Visual Impact

AFTER: View from Hotel Room

For the second time in as many years, I've been asked to testify as an expert witness in a condemnation trial. Thankfully, no one is being sentenced to death. In this case, condemnation refers to Eminent Domain, the power of a government agency to compel private property owners to sell land or easements that are required to complete a project that is "in the public interest."

The public project in this case is an expansion of airport light rail service. A nearby hotel owner received notice that an elevated track structure will skirt one end of his property, coming as close as four feet from the hotel building. This will likely result in some lost customers and have a negative impact on property value. The question is: how much value will be lost? Is it possible to determine the impact of something that isn't yet built?

The jury heard testimony from competing appraisal experts, including lots of numbers and unfamiliar acronyms. This is important quantitative information. However, it's often the qualitative information that leaves a lasting impression. In this case, it was vital to put the jury in the shoes of potential hotel guests by showing them "before-and-after" pictures from two key locations on the hotel property: the entrance, and a room facing the new tracks.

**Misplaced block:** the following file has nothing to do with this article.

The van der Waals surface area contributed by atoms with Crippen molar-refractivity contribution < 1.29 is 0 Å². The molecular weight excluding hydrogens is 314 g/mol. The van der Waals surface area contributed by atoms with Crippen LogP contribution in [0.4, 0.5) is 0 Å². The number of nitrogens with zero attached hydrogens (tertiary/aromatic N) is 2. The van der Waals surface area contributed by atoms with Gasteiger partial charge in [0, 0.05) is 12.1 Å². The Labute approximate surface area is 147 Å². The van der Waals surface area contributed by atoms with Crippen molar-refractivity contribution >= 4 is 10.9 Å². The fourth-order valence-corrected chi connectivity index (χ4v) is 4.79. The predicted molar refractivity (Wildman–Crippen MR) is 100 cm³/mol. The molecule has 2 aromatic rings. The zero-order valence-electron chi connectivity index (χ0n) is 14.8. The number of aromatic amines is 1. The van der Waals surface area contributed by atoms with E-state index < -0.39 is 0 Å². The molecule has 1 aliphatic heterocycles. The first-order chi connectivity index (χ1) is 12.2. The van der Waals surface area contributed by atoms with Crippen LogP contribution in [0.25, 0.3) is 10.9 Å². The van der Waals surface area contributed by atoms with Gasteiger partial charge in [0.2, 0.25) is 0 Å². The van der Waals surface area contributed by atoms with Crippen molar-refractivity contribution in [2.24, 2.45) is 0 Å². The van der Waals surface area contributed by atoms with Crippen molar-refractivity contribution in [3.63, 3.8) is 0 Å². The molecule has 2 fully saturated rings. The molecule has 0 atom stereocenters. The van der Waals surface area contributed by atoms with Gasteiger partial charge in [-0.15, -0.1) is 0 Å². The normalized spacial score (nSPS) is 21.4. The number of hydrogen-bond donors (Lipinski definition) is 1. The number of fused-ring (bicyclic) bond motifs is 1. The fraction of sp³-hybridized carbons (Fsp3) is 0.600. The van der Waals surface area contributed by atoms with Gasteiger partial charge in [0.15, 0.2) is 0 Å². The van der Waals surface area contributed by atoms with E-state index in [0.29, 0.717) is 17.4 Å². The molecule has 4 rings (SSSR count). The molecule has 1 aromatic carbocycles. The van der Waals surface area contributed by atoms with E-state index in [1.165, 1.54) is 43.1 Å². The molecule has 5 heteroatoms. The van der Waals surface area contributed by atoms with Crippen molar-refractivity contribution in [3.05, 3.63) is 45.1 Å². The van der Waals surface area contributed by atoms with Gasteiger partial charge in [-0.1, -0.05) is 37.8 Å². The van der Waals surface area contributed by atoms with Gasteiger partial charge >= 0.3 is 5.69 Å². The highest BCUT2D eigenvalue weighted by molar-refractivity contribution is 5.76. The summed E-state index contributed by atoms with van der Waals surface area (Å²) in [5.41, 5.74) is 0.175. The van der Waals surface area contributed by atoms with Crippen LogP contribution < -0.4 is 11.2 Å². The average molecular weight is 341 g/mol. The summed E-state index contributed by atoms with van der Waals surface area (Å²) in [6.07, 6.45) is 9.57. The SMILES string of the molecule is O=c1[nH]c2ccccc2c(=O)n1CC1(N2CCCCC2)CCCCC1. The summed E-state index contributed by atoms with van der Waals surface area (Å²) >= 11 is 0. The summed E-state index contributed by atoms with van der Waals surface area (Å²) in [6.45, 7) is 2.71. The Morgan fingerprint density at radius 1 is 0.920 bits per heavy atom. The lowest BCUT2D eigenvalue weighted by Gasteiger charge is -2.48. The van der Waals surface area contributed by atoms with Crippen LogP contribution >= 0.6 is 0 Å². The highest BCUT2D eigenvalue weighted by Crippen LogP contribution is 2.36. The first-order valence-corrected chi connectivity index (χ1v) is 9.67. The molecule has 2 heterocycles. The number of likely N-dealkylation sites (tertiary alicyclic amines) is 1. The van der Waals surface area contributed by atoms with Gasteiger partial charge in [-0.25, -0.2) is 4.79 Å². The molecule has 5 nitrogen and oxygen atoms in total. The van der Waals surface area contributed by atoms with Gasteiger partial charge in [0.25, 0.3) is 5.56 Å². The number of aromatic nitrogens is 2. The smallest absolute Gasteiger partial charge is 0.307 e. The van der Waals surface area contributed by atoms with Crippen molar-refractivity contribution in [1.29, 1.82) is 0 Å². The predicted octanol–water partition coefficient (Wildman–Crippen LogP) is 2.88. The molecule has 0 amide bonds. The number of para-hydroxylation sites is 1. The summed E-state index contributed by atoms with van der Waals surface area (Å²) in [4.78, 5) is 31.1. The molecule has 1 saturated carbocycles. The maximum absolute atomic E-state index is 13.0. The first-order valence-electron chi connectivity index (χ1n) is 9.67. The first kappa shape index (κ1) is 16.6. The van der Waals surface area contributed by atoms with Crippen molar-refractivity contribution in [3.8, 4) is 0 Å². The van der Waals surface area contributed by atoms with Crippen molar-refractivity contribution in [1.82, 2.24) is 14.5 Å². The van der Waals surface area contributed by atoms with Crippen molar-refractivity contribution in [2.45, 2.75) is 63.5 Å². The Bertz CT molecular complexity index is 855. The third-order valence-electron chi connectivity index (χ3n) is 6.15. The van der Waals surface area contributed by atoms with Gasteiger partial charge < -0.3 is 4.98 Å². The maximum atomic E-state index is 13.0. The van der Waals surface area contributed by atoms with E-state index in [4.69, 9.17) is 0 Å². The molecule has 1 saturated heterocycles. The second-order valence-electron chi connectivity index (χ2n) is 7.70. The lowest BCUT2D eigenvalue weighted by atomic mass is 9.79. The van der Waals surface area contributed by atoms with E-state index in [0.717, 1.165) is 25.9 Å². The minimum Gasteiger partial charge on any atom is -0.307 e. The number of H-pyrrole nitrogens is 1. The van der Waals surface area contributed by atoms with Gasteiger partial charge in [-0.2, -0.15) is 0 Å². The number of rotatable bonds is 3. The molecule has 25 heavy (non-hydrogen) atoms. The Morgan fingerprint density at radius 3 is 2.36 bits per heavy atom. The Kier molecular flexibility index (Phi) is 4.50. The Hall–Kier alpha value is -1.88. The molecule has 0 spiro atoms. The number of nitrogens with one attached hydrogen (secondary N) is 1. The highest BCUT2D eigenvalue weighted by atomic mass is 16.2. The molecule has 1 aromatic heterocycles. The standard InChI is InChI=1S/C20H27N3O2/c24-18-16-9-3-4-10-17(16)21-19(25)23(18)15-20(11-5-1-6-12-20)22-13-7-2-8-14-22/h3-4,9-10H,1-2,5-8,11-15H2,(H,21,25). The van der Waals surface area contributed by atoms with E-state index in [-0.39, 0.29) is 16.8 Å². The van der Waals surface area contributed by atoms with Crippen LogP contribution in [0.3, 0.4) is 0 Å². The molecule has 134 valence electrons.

Using a digital model and photos taken from the site, we created these photo simulations:

Helpful Tips

The procedure for any visual impact study should include three important steps: In addition to the Elevated Train case discussed above, we've done visual impact studies for other projects including a highway wall (first two images below) and solar array installation (last three images below). Here are some samples from those projects:

  1. Photograph existing site conditions. Choose several key locations that are vantage points for people affected by the proposed structure.
  2. Use a normal lens for these "before" photos. Using a 35mm equivalent focal length of about 50mm results in a field of view that is similar to human vision, which means the objects in the photo will not appear unrealistically close or distant.
  3. Identify several reference points. These objects (such as a utility pole or building corner) are used to calibrate the digital model. Reference points make it possible to confirm that the perspective of the virtual camera matches the perspective of the real camera.

Visual impact studies can be powerful evidence when arguing for (or against) a new project. Be sure to follow the steps outlined above to ensure that your future photos are as accurate as possible.


Joshua Cohen is a Principal at Fat Pencil Studio